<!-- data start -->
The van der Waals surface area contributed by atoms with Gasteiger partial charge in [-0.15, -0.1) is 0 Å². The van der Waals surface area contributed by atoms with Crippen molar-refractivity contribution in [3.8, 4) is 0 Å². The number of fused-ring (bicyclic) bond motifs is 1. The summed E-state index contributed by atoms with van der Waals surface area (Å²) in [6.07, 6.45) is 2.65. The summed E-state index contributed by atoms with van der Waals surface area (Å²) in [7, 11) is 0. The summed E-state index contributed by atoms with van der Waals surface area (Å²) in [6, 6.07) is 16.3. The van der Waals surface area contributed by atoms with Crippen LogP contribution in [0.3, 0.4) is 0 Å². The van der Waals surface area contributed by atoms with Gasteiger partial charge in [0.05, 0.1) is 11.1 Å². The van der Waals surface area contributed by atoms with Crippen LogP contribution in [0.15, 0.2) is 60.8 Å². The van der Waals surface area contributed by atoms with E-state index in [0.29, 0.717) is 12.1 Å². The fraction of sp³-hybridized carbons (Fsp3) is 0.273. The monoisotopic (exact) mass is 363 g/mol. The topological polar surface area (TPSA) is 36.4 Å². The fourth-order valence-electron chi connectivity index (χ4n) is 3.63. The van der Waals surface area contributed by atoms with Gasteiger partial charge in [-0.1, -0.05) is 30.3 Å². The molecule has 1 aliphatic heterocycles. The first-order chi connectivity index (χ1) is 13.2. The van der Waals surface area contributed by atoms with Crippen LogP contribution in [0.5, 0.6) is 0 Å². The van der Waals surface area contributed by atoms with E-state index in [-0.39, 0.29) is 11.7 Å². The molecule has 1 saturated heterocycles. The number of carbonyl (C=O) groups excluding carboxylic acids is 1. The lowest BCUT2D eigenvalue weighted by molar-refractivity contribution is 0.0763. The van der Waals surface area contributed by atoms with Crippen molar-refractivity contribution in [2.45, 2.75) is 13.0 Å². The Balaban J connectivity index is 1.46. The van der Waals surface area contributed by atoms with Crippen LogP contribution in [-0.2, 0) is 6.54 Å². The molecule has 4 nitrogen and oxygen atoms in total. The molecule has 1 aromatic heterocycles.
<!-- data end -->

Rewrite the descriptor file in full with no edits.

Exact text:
The van der Waals surface area contributed by atoms with Gasteiger partial charge in [-0.15, -0.1) is 0 Å². The van der Waals surface area contributed by atoms with Crippen molar-refractivity contribution in [3.8, 4) is 0 Å². The number of fused-ring (bicyclic) bond motifs is 1. The summed E-state index contributed by atoms with van der Waals surface area (Å²) in [6.07, 6.45) is 2.65. The summed E-state index contributed by atoms with van der Waals surface area (Å²) in [7, 11) is 0. The summed E-state index contributed by atoms with van der Waals surface area (Å²) in [6, 6.07) is 16.3. The van der Waals surface area contributed by atoms with Crippen LogP contribution in [0.3, 0.4) is 0 Å². The van der Waals surface area contributed by atoms with Gasteiger partial charge in [0.05, 0.1) is 11.1 Å². The van der Waals surface area contributed by atoms with Crippen LogP contribution in [0.15, 0.2) is 60.8 Å². The van der Waals surface area contributed by atoms with E-state index in [0.29, 0.717) is 12.1 Å². The fraction of sp³-hybridized carbons (Fsp3) is 0.273. The monoisotopic (exact) mass is 363 g/mol. The topological polar surface area (TPSA) is 36.4 Å². The fourth-order valence-electron chi connectivity index (χ4n) is 3.63. The van der Waals surface area contributed by atoms with Gasteiger partial charge in [-0.1, -0.05) is 30.3 Å². The molecule has 1 aliphatic heterocycles. The first-order chi connectivity index (χ1) is 13.2. The van der Waals surface area contributed by atoms with Crippen LogP contribution in [0.5, 0.6) is 0 Å². The van der Waals surface area contributed by atoms with E-state index in [-0.39, 0.29) is 11.7 Å². The molecule has 1 saturated heterocycles. The number of carbonyl (C=O) groups excluding carboxylic acids is 1. The lowest BCUT2D eigenvalue weighted by molar-refractivity contribution is 0.0763. The van der Waals surface area contributed by atoms with Crippen molar-refractivity contribution in [2.45, 2.75) is 13.0 Å². The Balaban J connectivity index is 1.46. The van der Waals surface area contributed by atoms with Crippen LogP contribution in [-0.2, 0) is 6.54 Å². The molecule has 4 nitrogen and oxygen atoms in total. The molecule has 1 aromatic heterocycles.